Addio Redis, I'm leaving Redis Labs
July 06, 2020 • 6 min read • by Loris Cro
Last week I resigned from my position as developer advocate at Redis Labs.
I’ve never talked much about Redis on this blog because I made a point of trying to write interesting posts about different topics, and also to avoid any form of conflict of interest: I didn’t want people to think this blog was being used as a marketing outlet by Redis Labs.
Now that I’m not with the company anymore, I’m looking forward to sharing some of my thoughts on open-source software and related topics, using the direct and energetic tone that I always employ here.
This was the first job I took that wasn’t strictly about programming. It taught me a lot about communication, how information flows between groups of people, and how companies try to shape that flow.
While Redis Labs as a company isn’t perfect — I wouldn’t have left otherwise, and it wouldn’t have hired me in the first place, as I’m not perfect either — I’m happy with my experience overall. The one regret I have is that my position was in part meant to help the community better understand Redis, and I’m leaving behind me basically the same level of confusion that was there when I joined 1.5 years ago.
Redis is less obvious to describe than other tools in the same space, but that alone is not enough to explain why no one seems to agree on what Redis is good at, or what even is Redis. To me, the current situation seems caused by an ongoing turf war between tech companies, starting from the direct competitors of Redis Labs, up to the Cloud giants, who see themselves as the ultimate gatekeepers of modern software architecture.
Each of these factions wants Redis to be a different thing, and so they spend their budget accordingly, starting from developer advocates like me, up to de-facto astroturfers that I’ll leave unnamed. While you and I, dear reader, are surely immune to marketing and scummy tactics, those techniques do work wonders on the public, and the strength of true statements is only used as a way of making marketing spend more efficient.
This is where I imagined I would spell out my take on Redis, but now that Antirez has left the project, it doesn’t matter anymore. Whatever Redis is going to be in the future, it will be shaped by sales tactics, whatever the Clouds are going to do next, and other uninspired metrics.
Since this is my goodbye post to Redis, let me add an over-the-top Italian skit before jumping into the lessons learned.
If Redis were pasta, it would be served in a restaurant called Salvatore’s. It would be a plate of spaghetti with tomato sauce and a single leaf of basil on top; basically the Italian symbol for a simple, versatile meal.
Big tech would be like McDonald’s and Burger King: convinced that the future of nutrition is fast-food and constantly screaming that Redis can’t be considered a real meal as it doesn’t contain any bacon: “Come eat our new burger, which now contains an extra 4th layer of meat, exquisitely designed to make it easier to digest the meal!”
On a table you would find Jepsen, essentially the equivalent of Yelp, ideally meant to keep restaurants honest, generally correct, but ultimately not that different from other tech companies, and thus well deserving of boogers and cum.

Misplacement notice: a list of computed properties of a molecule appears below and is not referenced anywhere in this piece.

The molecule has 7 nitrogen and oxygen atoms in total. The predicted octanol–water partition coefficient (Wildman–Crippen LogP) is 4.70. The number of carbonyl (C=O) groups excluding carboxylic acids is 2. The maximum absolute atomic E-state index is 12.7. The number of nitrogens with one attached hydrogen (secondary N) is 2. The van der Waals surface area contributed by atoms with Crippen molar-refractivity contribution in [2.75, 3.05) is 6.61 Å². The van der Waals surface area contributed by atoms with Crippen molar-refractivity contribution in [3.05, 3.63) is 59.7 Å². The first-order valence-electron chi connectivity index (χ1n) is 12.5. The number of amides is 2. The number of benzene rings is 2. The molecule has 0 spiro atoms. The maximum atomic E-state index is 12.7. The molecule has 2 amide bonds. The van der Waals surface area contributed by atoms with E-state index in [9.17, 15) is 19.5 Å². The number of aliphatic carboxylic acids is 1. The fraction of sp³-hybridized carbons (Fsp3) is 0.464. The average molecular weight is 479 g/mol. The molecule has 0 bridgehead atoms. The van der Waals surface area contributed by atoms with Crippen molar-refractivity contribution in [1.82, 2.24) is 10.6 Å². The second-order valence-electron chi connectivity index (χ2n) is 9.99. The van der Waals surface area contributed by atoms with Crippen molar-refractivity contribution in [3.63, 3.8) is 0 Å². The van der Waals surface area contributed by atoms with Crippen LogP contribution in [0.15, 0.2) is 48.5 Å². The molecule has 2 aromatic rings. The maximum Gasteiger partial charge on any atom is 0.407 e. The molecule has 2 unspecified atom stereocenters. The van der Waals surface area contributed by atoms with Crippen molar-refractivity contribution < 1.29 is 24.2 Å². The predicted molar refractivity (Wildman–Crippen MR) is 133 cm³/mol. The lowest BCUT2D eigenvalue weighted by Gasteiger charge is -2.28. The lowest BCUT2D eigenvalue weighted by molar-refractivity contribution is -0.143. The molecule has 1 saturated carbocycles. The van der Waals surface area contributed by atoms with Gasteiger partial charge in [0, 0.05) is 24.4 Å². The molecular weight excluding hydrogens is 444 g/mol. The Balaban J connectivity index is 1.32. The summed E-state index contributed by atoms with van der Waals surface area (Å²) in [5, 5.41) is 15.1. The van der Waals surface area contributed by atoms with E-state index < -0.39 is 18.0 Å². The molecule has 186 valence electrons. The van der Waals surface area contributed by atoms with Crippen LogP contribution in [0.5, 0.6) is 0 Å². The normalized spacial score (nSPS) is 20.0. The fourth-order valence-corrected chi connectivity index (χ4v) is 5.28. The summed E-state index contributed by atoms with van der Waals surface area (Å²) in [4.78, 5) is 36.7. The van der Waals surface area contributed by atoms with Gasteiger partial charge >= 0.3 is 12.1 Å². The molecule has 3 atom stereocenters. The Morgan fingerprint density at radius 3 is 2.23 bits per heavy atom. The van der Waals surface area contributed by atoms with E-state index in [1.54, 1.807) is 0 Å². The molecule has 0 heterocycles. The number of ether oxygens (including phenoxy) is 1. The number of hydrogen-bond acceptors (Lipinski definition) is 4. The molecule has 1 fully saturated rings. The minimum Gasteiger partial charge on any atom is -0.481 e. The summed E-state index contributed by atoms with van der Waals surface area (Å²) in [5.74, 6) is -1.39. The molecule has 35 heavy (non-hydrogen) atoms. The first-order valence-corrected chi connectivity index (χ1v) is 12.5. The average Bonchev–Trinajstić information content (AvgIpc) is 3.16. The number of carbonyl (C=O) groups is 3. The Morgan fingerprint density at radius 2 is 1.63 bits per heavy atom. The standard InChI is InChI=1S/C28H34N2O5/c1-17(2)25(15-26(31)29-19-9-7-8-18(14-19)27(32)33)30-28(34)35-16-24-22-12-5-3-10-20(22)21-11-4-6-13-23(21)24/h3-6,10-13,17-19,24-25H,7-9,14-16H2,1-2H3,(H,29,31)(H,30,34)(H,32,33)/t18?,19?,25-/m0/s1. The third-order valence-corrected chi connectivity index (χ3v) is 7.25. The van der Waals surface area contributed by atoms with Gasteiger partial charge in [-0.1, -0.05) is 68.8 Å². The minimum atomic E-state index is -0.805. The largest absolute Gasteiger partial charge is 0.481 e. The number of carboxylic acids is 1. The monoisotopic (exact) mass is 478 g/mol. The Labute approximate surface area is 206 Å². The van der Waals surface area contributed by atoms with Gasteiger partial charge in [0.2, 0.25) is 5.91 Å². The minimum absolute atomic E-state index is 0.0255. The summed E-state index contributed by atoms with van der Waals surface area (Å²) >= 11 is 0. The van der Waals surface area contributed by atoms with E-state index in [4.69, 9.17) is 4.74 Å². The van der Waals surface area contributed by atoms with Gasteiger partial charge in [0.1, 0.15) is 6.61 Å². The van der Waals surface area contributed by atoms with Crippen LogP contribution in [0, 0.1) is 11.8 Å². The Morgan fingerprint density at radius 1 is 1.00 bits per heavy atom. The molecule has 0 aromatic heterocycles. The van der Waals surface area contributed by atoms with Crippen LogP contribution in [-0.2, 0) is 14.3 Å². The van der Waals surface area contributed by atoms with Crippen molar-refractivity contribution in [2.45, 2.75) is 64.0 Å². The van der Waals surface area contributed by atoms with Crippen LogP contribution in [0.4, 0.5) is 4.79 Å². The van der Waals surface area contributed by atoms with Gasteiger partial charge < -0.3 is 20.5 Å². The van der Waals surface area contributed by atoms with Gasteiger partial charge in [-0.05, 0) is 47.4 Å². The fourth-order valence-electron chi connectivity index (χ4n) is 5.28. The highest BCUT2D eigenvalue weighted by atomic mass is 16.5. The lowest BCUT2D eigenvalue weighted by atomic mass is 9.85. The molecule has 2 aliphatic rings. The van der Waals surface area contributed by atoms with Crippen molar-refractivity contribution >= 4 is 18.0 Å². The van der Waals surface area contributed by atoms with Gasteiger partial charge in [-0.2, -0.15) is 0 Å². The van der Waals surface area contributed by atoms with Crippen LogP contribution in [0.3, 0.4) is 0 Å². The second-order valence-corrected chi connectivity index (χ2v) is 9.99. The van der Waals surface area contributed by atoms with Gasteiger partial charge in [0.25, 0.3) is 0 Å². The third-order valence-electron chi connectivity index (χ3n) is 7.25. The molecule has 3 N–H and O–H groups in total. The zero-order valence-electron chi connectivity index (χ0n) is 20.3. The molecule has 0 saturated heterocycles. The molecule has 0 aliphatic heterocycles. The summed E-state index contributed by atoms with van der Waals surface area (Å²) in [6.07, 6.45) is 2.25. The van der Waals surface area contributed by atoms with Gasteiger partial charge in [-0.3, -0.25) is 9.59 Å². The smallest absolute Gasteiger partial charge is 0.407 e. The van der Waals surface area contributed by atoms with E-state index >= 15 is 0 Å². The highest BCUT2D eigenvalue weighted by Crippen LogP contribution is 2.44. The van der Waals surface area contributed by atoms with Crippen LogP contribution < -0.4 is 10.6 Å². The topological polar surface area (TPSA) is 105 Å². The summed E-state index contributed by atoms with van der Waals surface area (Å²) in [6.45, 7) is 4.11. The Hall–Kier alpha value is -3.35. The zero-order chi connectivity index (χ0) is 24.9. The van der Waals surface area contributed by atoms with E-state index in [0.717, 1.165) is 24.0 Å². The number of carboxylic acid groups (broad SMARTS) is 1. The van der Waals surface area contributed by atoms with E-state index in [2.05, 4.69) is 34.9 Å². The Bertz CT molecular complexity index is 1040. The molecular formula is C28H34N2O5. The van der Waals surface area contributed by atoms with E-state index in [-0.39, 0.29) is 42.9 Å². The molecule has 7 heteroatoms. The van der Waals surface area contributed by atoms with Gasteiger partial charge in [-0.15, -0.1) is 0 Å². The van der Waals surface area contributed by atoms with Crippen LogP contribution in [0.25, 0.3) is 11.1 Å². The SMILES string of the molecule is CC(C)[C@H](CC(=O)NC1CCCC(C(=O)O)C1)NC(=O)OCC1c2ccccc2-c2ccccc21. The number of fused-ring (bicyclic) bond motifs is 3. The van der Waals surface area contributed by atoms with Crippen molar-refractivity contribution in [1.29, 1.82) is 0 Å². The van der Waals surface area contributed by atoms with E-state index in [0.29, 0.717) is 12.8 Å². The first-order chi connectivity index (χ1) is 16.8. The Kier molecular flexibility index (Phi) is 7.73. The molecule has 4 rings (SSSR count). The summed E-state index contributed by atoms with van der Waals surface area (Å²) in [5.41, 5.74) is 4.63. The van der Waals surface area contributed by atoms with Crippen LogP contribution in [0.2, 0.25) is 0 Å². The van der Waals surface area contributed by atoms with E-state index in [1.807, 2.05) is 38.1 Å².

Antirez, largely preferring cooking over serving, would end up selling the restaurant to the waiters, who at that point would make their priority to turn the restaurant into an Olive Garden.
So where’s the Redis community in this story? Well, those are just the silent, mostly anonymous regulars that come, eat, and then go on with their lives.
It’s the people that occasionally show up on HN and point out that they’re happy with what Redis does for them, and that they rarely think about it even, as the software tends to chug along nicely. As much as I sympathize with them, the ultimate lesson I learned is that a passive community will inevitably lead to the death of a project.
While the “spontaneus software” world is busy infighting, big tech is systematically strip-mining it of any value, even when 99% of the value gets lost in the process. Tech companies are willing to go to any length to capture that 1%, and over time have learned to use Free software arguments against Free software itself, to ensure nobody would stop them.
The future of what we call today open-source software needs to learn to be in equal parts principled and pragmatic. The principles of human spontaneity must be preserved, to ensure we don’t turn in yet another fast-food chain, but we must understand that sophisticated ethical arguments require an equally sophisticated infrastructure beneath them, as without the latter the former can’t materialize into reality.
We need to keep our communities as much as possible engaged and invested in the success of our projects. The flow of information must be kept open and at high pressure, to ensure that our values and goals are well-understood by the majority of the community. Failing to do that means becoming servants of large donors and opening the community to all kinds of manipulations.
We need to reinvent the way we approach spontaneous collaboration in software and we must understand that it’s not going to be a peaceful process. Maybe it’s my native-american blood talking, but I feel I’m ready to get up close and personal with the world I dealt with for the last 1.5 years, except this time I won’t be wearing formal attire.
I’m joining the Zig Software Foundation as VP of Community and it’s going to be my honor and pleasure to try to make all of this a reality for at least one project. If you want to follow us on this journey, join us Saturday 11th on Twitch for the live announcement and first fundraising. It’s going to be fun and, if we hit the corresponding donation goal, I will reveal my (until now) secret recipe for a nice summer pasta. Not as simple as Salvatore’s, but pretty good nevertheless.
You can find more info at https://zig.show.